A Theory of Random Consumer Demand
AbstractThis paper presents a new theory of random consumer demand. The primitive is a collection of probability distributions, rather than a binary preference. Various assumptions constrain these distributions, including analogues of common assumptions about preferences such as transitivity, monotonicity and convexity. Two results establish a complete representation of theoretically consistent random demand. The purpose of this theory of random consumer demand is application to empirical consumer demand problems. To this end, the theory has several desirable properties. It is intrinsically stochastic, so the econometrician can apply it directly without adding extrinsic randomness in the form of residuals. Random demand is parsimoniously represented by a single function on the consumption set. Finally, we have a practical method for statistical inference based on the theory, described in McCausland (2004), a companion paper.
Download InfoIf you experience problems downloading a file, check if you have the proper application to view it first. In case of further problems read the IDEAS help page. Note that these files are not on the IDEAS site. Please be patient as the files may be large.
Bibliographic InfoPaper provided by Centre interuniversitaire de recherche en économie quantitative, CIREQ in its series Cahiers de recherche with number 08-2004.
Length: 31 pages
Date of creation: 2004
Date of revision:
Contact details of provider:
Postal: C.P. 6128, Succ. centre-ville, Montréal (PQ) H3C 3J7
Phone: (514) 343-6557
Fax: (514) 343-7221
Web page: http://www.cireq.umontreal.ca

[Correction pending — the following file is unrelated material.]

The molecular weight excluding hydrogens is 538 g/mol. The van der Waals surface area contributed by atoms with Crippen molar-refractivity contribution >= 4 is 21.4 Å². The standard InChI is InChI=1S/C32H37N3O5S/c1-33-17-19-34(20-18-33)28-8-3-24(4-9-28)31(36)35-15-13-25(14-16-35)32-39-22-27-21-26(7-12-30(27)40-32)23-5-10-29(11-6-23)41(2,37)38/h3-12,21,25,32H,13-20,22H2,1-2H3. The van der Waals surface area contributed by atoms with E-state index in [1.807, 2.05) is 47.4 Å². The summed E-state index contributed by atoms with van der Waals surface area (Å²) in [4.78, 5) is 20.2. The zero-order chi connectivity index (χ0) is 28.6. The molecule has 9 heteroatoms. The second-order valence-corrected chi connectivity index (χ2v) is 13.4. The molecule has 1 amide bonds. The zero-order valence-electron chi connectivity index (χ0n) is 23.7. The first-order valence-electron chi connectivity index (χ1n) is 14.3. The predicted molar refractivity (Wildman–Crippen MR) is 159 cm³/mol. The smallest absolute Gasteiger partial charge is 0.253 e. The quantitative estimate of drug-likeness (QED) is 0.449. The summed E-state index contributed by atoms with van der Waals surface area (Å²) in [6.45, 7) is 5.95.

More information through EDIRC
Other versions of this item:
- D11 - Microeconomics - - Household Behavior - - - Consumer Economics: Theory
This paper has been announced in the following NEP Reports:
- NEP-ALL-2004-08-23 (All new papers)
- NEP-DCM-2004-08-23 (Discrete Choice Models)
- NEP-MIC-2004-08-23 (Microeconomics)
Please report citation or reference errors to , or , if you are the registered author of the cited work, log in to your RePEc Author Service profile, click on "citations" and make appropriate adjustments.:
- Bandyopadhyay, Taradas & Dasgupta, Indraneel & Pattanaik, Prasanta K., 1999. "Stochastic Revealed Preference and the Theory of Demand," Journal of Economic Theory, Elsevier, vol. 84(1), pages 95-110, January.
- Barbera, Salvador & Pattanaik, Prasanta K, 1986. "Falmagne and the Rationalizability of Stochastic Choices in Terms of Random Orderings," Econometrica, Econometric Society, vol. 54(3), pages 707-15, May.
- McFadden, Daniel, 1974. "The measurement of urban travel demand," Journal of Public Economics, Elsevier, vol. 3(4), pages 303-328, November.
- Gerard Debreu, 1957. "Stochastic Choice and Cardinal Utility," Cowles Foundation Discussion Papers 39, Cowles Foundation for Research in Economics, Yale University.
- Sattath, Shmuel & Tversky, Amos, 1976. "Unite and Conquer: A Multiplicative Inequality for Choice Probabilities," Econometrica, Econometric Society, vol. 44(1), pages 79-89, January.
- Amemiya, Takeshi, 1981. "Qualitative Response Models: A Survey," Journal of Economic Literature, American Economic Association, vol. 19(4), pages 1483-1536, December.
- Varian, Hal R., 1990. "Goodness-of-fit in optimizing models," Journal of Econometrics, Elsevier, vol. 46(1-2), pages 125-140.
- McCausland, William J., 2008. "On Bayesian analysis and computation for functions with monotonicity and curvature restrictions," Journal of Econometrics, Elsevier, vol. 142(1), pages 484-507, January.
- McCAUSLAND, William, 2004.
"Bayesian Analysis for a Theory of Random Consumer Demand: The Case of Indivisible Goods,"
Cahiers de recherche
2004-05, Universite de Montreal, Departement de sciences economiques.
- McCAUSLAND, William J., 2004. "Bayesian Analysis for a Theory of Random Consumer Demand: The Case of Indivisible Goods," Cahiers de recherche 10-2004, Centre interuniversitaire de recherche en économie quantitative, CIREQ.
- WILLIAM J. McCAUSLAND, 2009. "Random Consumer Demand," Economica, London School of Economics and Political Science, vol. 76(301), pages 89-107, 02.
For technical questions regarding this item, or to correct its authors, title, abstract, bibliographic or download information, contact: (Sharon BREWER).
If references are entirely missing, you can add them using this form.